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GNU Emacs Lisp Reference Manual

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21.3 Interactive Call

After the command loop has translated a key sequence into a command it invokes that command using the function command-execute. If the command is a function, command-execute calls call-interactively, which reads the arguments and calls the command. You can also call these functions yourself.

Function: commandp object
Returns t if object is suitable for calling interactively; that is, if object is a command. Otherwise, returns nil.

The interactively callable objects include strings and vectors (treated as keyboard macros), lambda expressions that contain a top-level call to interactive, byte-code function objects made from such lambda expressions, autoload objects that are declared as interactive (non-nil fourth argument to autoload), and some of the primitive functions.

A symbol satisfies commandp if its function definition satisfies commandp.

Keys and keymaps are not commands. Rather, they are used to look up commands (see section 22. Keymaps).

See documentation in 24.2 Access to Documentation Strings, for a realistic example of using commandp.

Function: call-interactively command &optional record-flag keys
This function calls the interactively callable function command, reading arguments according to its interactive calling specifications. An error is signaled if command is not a function or if it cannot be called interactively (i.e., is not a command). Note that keyboard macros (strings and vectors) are not accepted, even though they are considered commands, because they are not functions.

If record-flag is non-nil, then this command and its arguments are unconditionally added to the list command-history. Otherwise, the command is added only if it uses the minibuffer to read an argument. See section 21.14 Command History.

The argument keys, if given, specifies the sequence of events to supply if the command inquires which events were used to invoke it.

Function: command-execute command &optional record-flag keys special
This function executes command. The argument command must satisfy the commandp predicate; i.e., it must be an interactively callable function or a keyboard macro.

A string or vector as command is executed with execute-kbd-macro. A function is passed to call-interactively, along with the optional record-flag.

A symbol is handled by using its function definition in its place. A symbol with an autoload definition counts as a command if it was declared to stand for an interactively callable function. Such a definition is handled by loading the specified library and then rechecking the definition of the symbol.

The argument keys, if given, specifies the sequence of events to supply if the command inquires which events were used to invoke it.

The argument special, if given, means to ignore the prefix argument and not clear it. This is used for executing special events (see section 21.8 Special Events).

Command: execute-extended-command prefix-argument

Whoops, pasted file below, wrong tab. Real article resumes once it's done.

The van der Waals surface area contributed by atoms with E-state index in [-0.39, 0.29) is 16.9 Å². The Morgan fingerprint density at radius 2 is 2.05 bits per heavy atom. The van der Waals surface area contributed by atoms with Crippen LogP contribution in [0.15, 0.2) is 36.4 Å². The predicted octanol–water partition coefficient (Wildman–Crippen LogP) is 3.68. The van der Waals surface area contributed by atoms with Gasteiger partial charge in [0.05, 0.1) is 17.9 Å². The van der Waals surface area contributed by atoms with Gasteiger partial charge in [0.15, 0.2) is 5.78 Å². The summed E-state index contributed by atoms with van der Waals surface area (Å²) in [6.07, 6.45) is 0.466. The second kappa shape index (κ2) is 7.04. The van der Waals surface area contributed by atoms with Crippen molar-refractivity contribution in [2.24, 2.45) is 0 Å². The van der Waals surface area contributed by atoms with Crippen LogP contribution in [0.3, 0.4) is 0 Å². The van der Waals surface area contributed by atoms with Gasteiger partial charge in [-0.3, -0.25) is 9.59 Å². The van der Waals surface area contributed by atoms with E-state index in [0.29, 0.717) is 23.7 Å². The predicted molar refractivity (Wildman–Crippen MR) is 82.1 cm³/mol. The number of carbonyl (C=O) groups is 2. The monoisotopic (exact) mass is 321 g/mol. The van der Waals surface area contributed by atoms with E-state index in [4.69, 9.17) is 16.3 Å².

This function reads a command name from the minibuffer using completing-read (see section 20.5 Completion). Then it uses command-execute to call the specified command. Whatever that command returns becomes the value of execute-extended-command.

If the command asks for a prefix argument, it receives the value prefix-argument. If execute-extended-command is called interactively, the current raw prefix argument is used for prefix-argument, and thus passed on to whatever command is run.

execute-extended-command is the normal definition of M-x, so it uses the string `M-x ' as a prompt. (It would be better to take the prompt from the events used to invoke execute-extended-command, but that is painful to implement.) A description of the value of the prefix argument, if any, also becomes part of the prompt.

 
(execute-extended-command 1)
---------- Buffer: Minibuffer ----------
1 M-x forward-word RET
---------- Buffer: Minibuffer ----------
     => t

Function: interactive-p
This function returns t if the containing function (the one whose code includes the call to interactive-p) was called interactively, with the function call-interactively. (It makes no difference whether call-interactively was called from Lisp or directly from the editor command loop.) If the containing function was called by Lisp evaluation (or with apply or funcall), then it was not called interactively.

The most common use of interactive-p is for deciding whether to print an informative message. As a special exception, interactive-p returns nil whenever a keyboard macro is being run. This is to suppress the informative messages and speed execution of the macro.

For example:

 
(defun foo ()
  (interactive)
  (when (interactive-p)
    (message "foo")))
     => foo

(defun bar ()
  (interactive)
  (setq foobar (list (foo) (interactive-p))))
     => bar

;; Type M-x foo.
     -| foo

;; Type M-x bar.
;; This does not print anything.

foobar
     => (nil t)

The other way to do this sort of job is to make the command take an argument print-message which should be non-nil in an interactive call, and use the interactive spec to make sure it is non-nil. Here's how:

 
(defun foo (&optional print-message)
  (interactive "p")
  (when print-message
    (message "foo")))

The numeric prefix argument, provided by `p', is never nil.


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